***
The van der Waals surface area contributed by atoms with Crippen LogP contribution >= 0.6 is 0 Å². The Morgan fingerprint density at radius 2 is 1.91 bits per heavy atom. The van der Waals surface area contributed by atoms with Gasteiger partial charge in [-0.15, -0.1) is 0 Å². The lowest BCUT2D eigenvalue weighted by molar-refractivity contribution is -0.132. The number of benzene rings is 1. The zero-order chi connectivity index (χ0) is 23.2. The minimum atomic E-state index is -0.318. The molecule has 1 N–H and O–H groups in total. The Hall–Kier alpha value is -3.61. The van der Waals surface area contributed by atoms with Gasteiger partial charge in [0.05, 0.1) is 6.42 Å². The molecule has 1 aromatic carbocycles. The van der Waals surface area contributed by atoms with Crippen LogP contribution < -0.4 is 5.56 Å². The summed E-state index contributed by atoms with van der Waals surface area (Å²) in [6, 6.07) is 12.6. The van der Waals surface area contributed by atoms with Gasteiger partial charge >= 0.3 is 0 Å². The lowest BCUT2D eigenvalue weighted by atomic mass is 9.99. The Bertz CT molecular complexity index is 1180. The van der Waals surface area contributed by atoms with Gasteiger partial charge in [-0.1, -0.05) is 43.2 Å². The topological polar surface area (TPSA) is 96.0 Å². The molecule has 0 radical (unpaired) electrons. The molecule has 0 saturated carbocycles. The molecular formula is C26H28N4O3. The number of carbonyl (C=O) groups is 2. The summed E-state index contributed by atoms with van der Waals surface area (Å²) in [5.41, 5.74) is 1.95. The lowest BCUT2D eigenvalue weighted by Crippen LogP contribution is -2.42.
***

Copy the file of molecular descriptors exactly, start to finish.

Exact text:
The van der Waals surface area contributed by atoms with Crippen LogP contribution >= 0.6 is 0 Å². The Morgan fingerprint density at radius 2 is 1.91 bits per heavy atom. The van der Waals surface area contributed by atoms with Gasteiger partial charge in [-0.15, -0.1) is 0 Å². The lowest BCUT2D eigenvalue weighted by molar-refractivity contribution is -0.132. The number of benzene rings is 1. The zero-order chi connectivity index (χ0) is 23.2. The minimum atomic E-state index is -0.318. The molecule has 1 N–H and O–H groups in total. The Hall–Kier alpha value is -3.61. The van der Waals surface area contributed by atoms with Gasteiger partial charge in [0.05, 0.1) is 6.42 Å². The molecule has 1 aromatic carbocycles. The van der Waals surface area contributed by atoms with Crippen LogP contribution < -0.4 is 5.56 Å². The summed E-state index contributed by atoms with van der Waals surface area (Å²) in [6, 6.07) is 12.6. The van der Waals surface area contributed by atoms with Gasteiger partial charge >= 0.3 is 0 Å². The lowest BCUT2D eigenvalue weighted by atomic mass is 9.99. The Bertz CT molecular complexity index is 1180. The van der Waals surface area contributed by atoms with Gasteiger partial charge in [-0.1, -0.05) is 43.2 Å². The topological polar surface area (TPSA) is 96.0 Å². The molecule has 0 radical (unpaired) electrons. The molecule has 0 saturated carbocycles. The molecular formula is C26H28N4O3. The number of carbonyl (C=O) groups is 2. The summed E-state index contributed by atoms with van der Waals surface area (Å²) in [5.41, 5.74) is 1.95. The lowest BCUT2D eigenvalue weighted by Crippen LogP contribution is -2.42.